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Clinton team piling up foreign policy losses

The latest brain-twister making the rounds in Washington goes like this:

With so many exceptionally bright, well-educated people in the Clinton administration, how come we look so dumb when it comes to foreign and defense policy?

As you might imagine, the Clintonians don't like this one at all.

Even though they brag a lot about having more Rhodes scholars and Ivy League grads than any administration in history, they like to point out that Bill Clinton was elected president to sort out America's domestic problems, not to spend all his time on foreign affairs like George Bush.

And while some administration officials might admit privately that mistakes were made during their first few months in office, they insist that most of the rough spots have been ironed out. The learning curve on foreign policy, they claim, is rising sharply.

Even if you buy that _ and so far not too many do _ the fact is that all these sophisticated overachievers seem to be getting outsharped by the locals on a regular basis. From Somalia to Sarajevo, from Moscow to Tokyo and on to Pyongyang, America's new foreign policy elite is too often coming out second best in a contest of two.

Somalia is as good a place as any to start. Clinton inherited the problem from Bush, to be sure, but wasted no time putting his own stamp on it. Instead of declaring victory and pulling American troops out of Somalia last spring as Bush had envisioned, Clinton decided to keep most of them there under United Nations command, but without the tanks and armored personnel carriers that had been protecting them on the ground.

So when the United Nations, with full backing from Washington, decided to go after Somali chieftain Mohamed Farrah Aidid as a war criminal, the American troops bore the brunt of the action. And because they didn't have the armor to back them up, they got bloodied.

Aidid may never have been a Rhodes scholar, but it didn't take him long to outwit the Clinton administration as well as the United Nations. Within months, he had America apologizing for trying to rough him up and even giving him rides around Africa in U.S. Air Force transport planes.

Definitely not one of our shining moments.

And neither, of course, was Bosnia. We spent most of the past year making one excuse after another to avoid doing anything about Bosnia.

First, we said that Bosnia's security was a foreign policy priority but that those nasty Europeans _ mainly Britain and France _ were stopping us from doing anything about it. Then one day Secretary of State Warren Christopher announced that Bosnia wasn't a foreign policy priority after all, that we had better things to worry about than regional conflicts.

That changed again when a mortar bomb killed 68 people in Sarajevo and shamed us as well as the Europeans into threatening retaliation against the Bosnian Serbs. It looked, finally, as if we were going to do something.

But before we and our European allies could move, Boris Yeltsin horned in on the action by rushing 400 Russian "peacekeepers" to Sarajevo. In one stroke, Yeltsin had saved the day for Moscow's Serbian allies, made himself a hero at home and, most importantly, stopped U.S. and European plans dead.

Unable to thump the bad guys in Somalia and Bosnia, we've now decided to thump our friends _ or at least one of them, Japan.

Last month, you'll remember, Clinton and Morihiro Hosokawa, the Japanese prime minister, had a summit meeting in Washington that ended in total failure. The issue, of course, was Japan's nearly $60-billion trade surplus with us and what to do about it.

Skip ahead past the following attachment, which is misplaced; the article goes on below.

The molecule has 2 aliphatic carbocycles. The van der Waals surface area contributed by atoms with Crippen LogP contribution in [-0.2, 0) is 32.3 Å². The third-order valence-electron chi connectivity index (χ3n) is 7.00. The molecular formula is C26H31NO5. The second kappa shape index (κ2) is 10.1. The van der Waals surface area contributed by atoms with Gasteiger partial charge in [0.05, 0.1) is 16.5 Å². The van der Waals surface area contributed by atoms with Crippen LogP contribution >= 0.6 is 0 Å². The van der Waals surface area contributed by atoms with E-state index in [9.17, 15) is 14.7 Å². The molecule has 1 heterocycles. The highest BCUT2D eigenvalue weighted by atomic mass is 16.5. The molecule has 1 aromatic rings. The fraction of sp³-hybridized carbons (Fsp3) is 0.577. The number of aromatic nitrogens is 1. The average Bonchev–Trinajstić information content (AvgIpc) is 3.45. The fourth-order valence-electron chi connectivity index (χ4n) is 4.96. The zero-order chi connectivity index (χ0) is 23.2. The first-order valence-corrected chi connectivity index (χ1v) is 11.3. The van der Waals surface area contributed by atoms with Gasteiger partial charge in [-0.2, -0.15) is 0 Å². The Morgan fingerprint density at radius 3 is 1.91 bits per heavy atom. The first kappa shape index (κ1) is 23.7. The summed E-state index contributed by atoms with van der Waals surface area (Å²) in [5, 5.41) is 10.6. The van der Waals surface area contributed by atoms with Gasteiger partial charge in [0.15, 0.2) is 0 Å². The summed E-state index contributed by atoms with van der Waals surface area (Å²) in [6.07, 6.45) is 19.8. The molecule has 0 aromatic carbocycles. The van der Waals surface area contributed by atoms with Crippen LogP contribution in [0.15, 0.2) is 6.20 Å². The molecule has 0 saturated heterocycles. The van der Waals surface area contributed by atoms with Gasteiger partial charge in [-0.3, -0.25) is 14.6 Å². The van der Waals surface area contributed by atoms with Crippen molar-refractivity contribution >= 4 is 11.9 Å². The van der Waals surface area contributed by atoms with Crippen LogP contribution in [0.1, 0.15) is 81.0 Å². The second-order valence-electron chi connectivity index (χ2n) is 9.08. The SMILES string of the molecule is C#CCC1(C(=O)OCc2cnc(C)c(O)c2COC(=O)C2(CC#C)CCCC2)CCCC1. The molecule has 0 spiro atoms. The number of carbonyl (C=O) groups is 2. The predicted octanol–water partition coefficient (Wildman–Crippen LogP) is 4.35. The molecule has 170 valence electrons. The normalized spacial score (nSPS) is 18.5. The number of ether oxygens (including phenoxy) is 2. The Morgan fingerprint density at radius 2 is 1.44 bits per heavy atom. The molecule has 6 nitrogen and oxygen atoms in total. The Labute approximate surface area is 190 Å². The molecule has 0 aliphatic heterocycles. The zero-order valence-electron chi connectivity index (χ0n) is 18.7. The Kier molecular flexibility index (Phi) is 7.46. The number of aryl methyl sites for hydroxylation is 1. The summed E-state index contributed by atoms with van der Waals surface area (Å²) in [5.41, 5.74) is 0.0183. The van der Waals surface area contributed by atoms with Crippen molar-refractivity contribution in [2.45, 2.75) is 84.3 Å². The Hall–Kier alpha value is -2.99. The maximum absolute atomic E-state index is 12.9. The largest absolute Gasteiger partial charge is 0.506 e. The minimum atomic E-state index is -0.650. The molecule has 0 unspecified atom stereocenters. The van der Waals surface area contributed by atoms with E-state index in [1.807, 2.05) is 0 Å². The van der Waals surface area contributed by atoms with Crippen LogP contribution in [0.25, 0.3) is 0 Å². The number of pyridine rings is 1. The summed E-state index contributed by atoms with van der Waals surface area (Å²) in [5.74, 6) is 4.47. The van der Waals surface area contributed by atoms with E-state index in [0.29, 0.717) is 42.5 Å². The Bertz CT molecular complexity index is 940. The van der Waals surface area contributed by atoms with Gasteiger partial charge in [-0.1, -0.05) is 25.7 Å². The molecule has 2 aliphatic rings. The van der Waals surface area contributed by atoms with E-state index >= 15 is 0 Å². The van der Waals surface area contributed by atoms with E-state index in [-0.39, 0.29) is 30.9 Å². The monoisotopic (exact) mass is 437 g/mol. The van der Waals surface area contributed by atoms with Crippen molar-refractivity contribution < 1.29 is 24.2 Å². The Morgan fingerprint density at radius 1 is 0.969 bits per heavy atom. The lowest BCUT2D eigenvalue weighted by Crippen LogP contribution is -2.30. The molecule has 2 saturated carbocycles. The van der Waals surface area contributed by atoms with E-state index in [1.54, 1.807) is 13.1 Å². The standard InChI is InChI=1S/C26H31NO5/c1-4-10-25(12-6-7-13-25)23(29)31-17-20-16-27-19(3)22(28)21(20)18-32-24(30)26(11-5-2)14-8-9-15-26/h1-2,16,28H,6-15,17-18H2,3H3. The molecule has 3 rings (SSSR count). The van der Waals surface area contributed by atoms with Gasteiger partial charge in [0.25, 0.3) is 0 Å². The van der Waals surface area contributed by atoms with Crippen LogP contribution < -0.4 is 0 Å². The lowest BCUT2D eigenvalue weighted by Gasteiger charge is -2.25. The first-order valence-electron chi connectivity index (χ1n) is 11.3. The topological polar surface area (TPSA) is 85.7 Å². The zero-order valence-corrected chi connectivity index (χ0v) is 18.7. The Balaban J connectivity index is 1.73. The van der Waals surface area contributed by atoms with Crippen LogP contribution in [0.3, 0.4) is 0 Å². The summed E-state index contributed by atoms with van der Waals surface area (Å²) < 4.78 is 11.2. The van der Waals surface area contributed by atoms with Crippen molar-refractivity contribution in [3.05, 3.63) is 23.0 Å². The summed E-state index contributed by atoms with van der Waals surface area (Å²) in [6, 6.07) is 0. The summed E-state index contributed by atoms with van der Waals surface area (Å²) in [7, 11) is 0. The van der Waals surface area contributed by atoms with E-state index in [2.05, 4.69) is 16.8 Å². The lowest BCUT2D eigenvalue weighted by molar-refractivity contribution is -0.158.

What the administration is demanding _ and the Japanese are resisting _ is that certain American-made products have guaranteed percentage shares of the Japanese market.

Nobody at the White House finds it strange that if anybody demanded something like that from us we would throw them out the door in two seconds. The answer would be that we have a free-market economy and the government can't guarantee anybody anything much less a fixed share of a certain market.

The Japanese, who also pride themselves on having a free market economy, are, however, expected to produce guarantees. And to make sure they do so quickly, Clinton revived the so-called "Super 301" trade law Thursday so he can bludgeon the Japanese into action.

Makes you wonder if it might not be better to be Washington's enemy instead of its friend.

Finally, one of the more worrisome foreign policy debacles of all _ North Korea and its nuclear weapons program.

As you read this, a team of United Nations experts is inspecting North Korea's seven main nuclear installations. They're doing this because we cut a deal with the North Koreans agreeing, among other things, to cancel our joint military maneuvers with South Korea this year.

But after giving up the maneuvers for a round of inspections, what do we do when the North Koreans tell us we've had our look-see and that's that? How do we get them to let the United Nations inspect again next year, or, more importantly, see two other off-limits nuclear sites where we think they're really doing the weapons research?

Having spent all of our big bargaining chips, are we really ready to offer North Korea foreign aid money? If not, what?

Again, not a pretty dilemma we've made for ourselves.

There are other troubles, of course. The Western Europeans feel neglected. So do the Latin Americans. The Eastern Europeans think we're selling them out to the Russians by not letting them in NATO.

I could go on but what's the point. The question still stands: How have all these smart people at the White House, the State Department and the Pentagon got us into so many seemingly unsolvable problems?

Or is it, as they like to point out, only that the world somehow got three times as complicated in the last 14 months?

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